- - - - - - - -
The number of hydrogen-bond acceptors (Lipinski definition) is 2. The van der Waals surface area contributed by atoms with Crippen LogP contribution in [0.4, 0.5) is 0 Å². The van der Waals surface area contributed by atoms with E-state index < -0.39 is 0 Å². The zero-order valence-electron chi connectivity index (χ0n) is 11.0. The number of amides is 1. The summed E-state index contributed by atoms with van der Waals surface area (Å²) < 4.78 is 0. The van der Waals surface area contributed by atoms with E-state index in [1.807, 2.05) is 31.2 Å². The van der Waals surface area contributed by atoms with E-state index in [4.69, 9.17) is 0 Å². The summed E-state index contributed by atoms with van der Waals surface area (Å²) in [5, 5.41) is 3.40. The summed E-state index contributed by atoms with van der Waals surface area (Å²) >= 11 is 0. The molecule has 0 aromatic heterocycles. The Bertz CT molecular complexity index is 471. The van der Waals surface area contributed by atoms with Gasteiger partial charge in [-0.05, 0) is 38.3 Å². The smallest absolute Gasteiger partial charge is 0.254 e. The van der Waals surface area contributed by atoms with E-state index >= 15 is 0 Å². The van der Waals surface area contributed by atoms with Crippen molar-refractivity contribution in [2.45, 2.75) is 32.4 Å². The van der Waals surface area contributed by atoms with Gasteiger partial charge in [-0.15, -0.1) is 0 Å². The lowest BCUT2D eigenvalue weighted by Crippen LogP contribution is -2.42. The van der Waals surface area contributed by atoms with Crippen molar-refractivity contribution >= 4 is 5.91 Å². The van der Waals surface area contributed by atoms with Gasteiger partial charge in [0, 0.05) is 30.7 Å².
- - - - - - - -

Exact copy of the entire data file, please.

The number of hydrogen-bond acceptors (Lipinski definition) is 2. The van der Waals surface area contributed by atoms with Crippen LogP contribution in [0.4, 0.5) is 0 Å². The van der Waals surface area contributed by atoms with E-state index < -0.39 is 0 Å². The zero-order valence-electron chi connectivity index (χ0n) is 11.0. The number of amides is 1. The summed E-state index contributed by atoms with van der Waals surface area (Å²) < 4.78 is 0. The van der Waals surface area contributed by atoms with E-state index in [1.807, 2.05) is 31.2 Å². The van der Waals surface area contributed by atoms with E-state index in [4.69, 9.17) is 0 Å². The summed E-state index contributed by atoms with van der Waals surface area (Å²) in [5, 5.41) is 3.40. The summed E-state index contributed by atoms with van der Waals surface area (Å²) >= 11 is 0. The molecule has 0 aromatic heterocycles. The Bertz CT molecular complexity index is 471. The van der Waals surface area contributed by atoms with Gasteiger partial charge in [-0.05, 0) is 38.3 Å². The smallest absolute Gasteiger partial charge is 0.254 e. The van der Waals surface area contributed by atoms with E-state index >= 15 is 0 Å². The van der Waals surface area contributed by atoms with Crippen molar-refractivity contribution in [2.45, 2.75) is 32.4 Å². The van der Waals surface area contributed by atoms with Gasteiger partial charge in [-0.15, -0.1) is 0 Å². The lowest BCUT2D eigenvalue weighted by Crippen LogP contribution is -2.42. The van der Waals surface area contributed by atoms with Crippen molar-refractivity contribution >= 4 is 5.91 Å². The van der Waals surface area contributed by atoms with Gasteiger partial charge in [0, 0.05) is 30.7 Å².